Monday, November 15, 2010

Welcome To Heck. Here's Your Manual.

A friend of mine got a new job last week, which was great. He earned it, and absolutely deserved it.

As part of the congratulatory phone call, he asked, "So you got any advice for me?", not expecting anything, because what sort of advice do you give the man who has everything, when everything in this case is a job he needed and wanted?

Well, I can't not give advice in a situation like that, not anymore, not since I've been a blogger. For better or worse, thinking I have an audience for these weekly rants has given me that awful feeling that everything I say is a pronouncement. I have to pinch myself and remind myself that I'm really still a peon, and sometimes I pinch myself because it just plain feels good.

So he asked, and I told him, "Communicate in person. Don't pick up the phone or send an e-mail for the first month unless you absolutely have to."

I've talked about the benefits of in-person communication before, and I'm going to keep talking about it until you get the idea. There is nothing that makes a better impression and carries more weight than in-person communication.

Communicate in-person with the people in the mail room, the people in maintenance, the administrative assistants and the miscellaneous service providers, and not only will they know who you are, they'll be extra-willing to help you negotiate the maze of procedures and rituals that make up a corporate culture. If you bring chocolate you may just make friends for life.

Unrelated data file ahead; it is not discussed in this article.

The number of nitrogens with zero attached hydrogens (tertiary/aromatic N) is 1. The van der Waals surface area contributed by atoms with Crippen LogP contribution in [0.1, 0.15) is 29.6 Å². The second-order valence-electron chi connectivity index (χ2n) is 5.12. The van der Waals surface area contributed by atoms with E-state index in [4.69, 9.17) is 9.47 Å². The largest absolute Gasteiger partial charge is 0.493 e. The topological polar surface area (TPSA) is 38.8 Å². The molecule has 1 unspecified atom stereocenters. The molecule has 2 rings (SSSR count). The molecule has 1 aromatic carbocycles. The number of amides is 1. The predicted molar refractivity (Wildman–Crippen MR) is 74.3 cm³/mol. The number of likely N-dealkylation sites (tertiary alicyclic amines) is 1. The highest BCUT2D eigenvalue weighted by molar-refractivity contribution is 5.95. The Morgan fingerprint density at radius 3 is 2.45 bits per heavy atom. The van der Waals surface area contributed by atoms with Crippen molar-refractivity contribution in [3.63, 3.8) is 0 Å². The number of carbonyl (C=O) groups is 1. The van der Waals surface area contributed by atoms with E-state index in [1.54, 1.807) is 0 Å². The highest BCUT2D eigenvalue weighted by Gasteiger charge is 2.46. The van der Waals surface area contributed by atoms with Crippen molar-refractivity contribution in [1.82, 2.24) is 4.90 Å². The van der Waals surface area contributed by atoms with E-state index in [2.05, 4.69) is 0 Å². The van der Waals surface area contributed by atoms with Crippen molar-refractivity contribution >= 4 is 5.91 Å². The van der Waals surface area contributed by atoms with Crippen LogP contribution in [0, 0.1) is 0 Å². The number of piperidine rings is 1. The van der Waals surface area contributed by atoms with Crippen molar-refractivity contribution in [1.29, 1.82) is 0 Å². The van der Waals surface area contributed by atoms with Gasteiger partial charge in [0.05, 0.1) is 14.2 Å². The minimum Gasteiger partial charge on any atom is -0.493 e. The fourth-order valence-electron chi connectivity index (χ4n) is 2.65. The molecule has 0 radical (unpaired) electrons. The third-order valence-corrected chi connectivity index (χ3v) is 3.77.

Communicate in-person with the people at your level in other departments and you start forging those cross-disciplinary ties that will help you hit the ground running and keep running, even when other new hires have hit the wall.

Communicate in-person with the people above you and they'll know who you are – and that never hurt.

You're in marketing, and marketers have two main duties: to unite disparate elements and to communicate. Supporting sales is the goal; communicating and facilitating are the ways there. The best way to get a head start on your core duties is to talk to people right out of the gate.

It doesn't have to be heavy conversation. Ask a basic question about how do do something that you know they know how to do. Establish them as an expert. Put them in a position of helping you. Almost all people in an organization, even the evil administrative assistant and the extra-evil frustrated mid-level manager, when addressed as an expert, will share what they know in a supportive manner.